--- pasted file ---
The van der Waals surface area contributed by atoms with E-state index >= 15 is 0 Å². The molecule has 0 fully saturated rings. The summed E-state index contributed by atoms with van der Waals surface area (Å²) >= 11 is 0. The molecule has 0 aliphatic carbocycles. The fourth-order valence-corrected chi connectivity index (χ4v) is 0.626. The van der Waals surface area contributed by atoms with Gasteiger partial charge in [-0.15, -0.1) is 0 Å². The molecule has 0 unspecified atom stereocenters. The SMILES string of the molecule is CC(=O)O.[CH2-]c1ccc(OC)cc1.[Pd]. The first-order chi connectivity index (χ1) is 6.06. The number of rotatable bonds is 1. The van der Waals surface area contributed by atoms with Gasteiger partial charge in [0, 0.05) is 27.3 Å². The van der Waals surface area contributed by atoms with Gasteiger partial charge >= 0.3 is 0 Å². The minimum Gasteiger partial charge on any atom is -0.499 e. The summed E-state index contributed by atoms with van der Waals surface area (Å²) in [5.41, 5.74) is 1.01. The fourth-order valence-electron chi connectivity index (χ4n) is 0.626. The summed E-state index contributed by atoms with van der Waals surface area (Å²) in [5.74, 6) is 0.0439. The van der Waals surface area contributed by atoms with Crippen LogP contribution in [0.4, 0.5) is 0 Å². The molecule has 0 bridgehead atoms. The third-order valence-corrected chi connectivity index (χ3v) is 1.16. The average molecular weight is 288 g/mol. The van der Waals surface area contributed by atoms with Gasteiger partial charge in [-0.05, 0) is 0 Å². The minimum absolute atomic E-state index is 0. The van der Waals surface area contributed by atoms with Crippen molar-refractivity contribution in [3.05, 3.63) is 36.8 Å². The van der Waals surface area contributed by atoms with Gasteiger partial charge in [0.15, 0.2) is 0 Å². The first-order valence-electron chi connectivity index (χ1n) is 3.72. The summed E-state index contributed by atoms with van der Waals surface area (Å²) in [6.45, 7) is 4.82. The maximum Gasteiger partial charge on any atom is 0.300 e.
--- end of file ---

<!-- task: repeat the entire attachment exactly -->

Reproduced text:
The van der Waals surface area contributed by atoms with E-state index >= 15 is 0 Å². The molecule has 0 fully saturated rings. The summed E-state index contributed by atoms with van der Waals surface area (Å²) >= 11 is 0. The molecule has 0 aliphatic carbocycles. The fourth-order valence-corrected chi connectivity index (χ4v) is 0.626. The van der Waals surface area contributed by atoms with Gasteiger partial charge in [-0.15, -0.1) is 0 Å². The molecule has 0 unspecified atom stereocenters. The SMILES string of the molecule is CC(=O)O.[CH2-]c1ccc(OC)cc1.[Pd]. The first-order chi connectivity index (χ1) is 6.06. The number of rotatable bonds is 1. The van der Waals surface area contributed by atoms with Gasteiger partial charge in [0, 0.05) is 27.3 Å². The van der Waals surface area contributed by atoms with Gasteiger partial charge >= 0.3 is 0 Å². The minimum Gasteiger partial charge on any atom is -0.499 e. The summed E-state index contributed by atoms with van der Waals surface area (Å²) in [5.41, 5.74) is 1.01. The fourth-order valence-electron chi connectivity index (χ4n) is 0.626. The summed E-state index contributed by atoms with van der Waals surface area (Å²) in [5.74, 6) is 0.0439. The van der Waals surface area contributed by atoms with Crippen LogP contribution in [0.4, 0.5) is 0 Å². The molecule has 0 bridgehead atoms. The third-order valence-corrected chi connectivity index (χ3v) is 1.16. The average molecular weight is 288 g/mol. The van der Waals surface area contributed by atoms with Gasteiger partial charge in [-0.05, 0) is 0 Å². The minimum absolute atomic E-state index is 0. The van der Waals surface area contributed by atoms with Crippen molar-refractivity contribution in [3.05, 3.63) is 36.8 Å². The van der Waals surface area contributed by atoms with Gasteiger partial charge in [0.15, 0.2) is 0 Å². The first-order valence-electron chi connectivity index (χ1n) is 3.72. The summed E-state index contributed by atoms with van der Waals surface area (Å²) in [6.45, 7) is 4.82. The maximum Gasteiger partial charge on any atom is 0.300 e.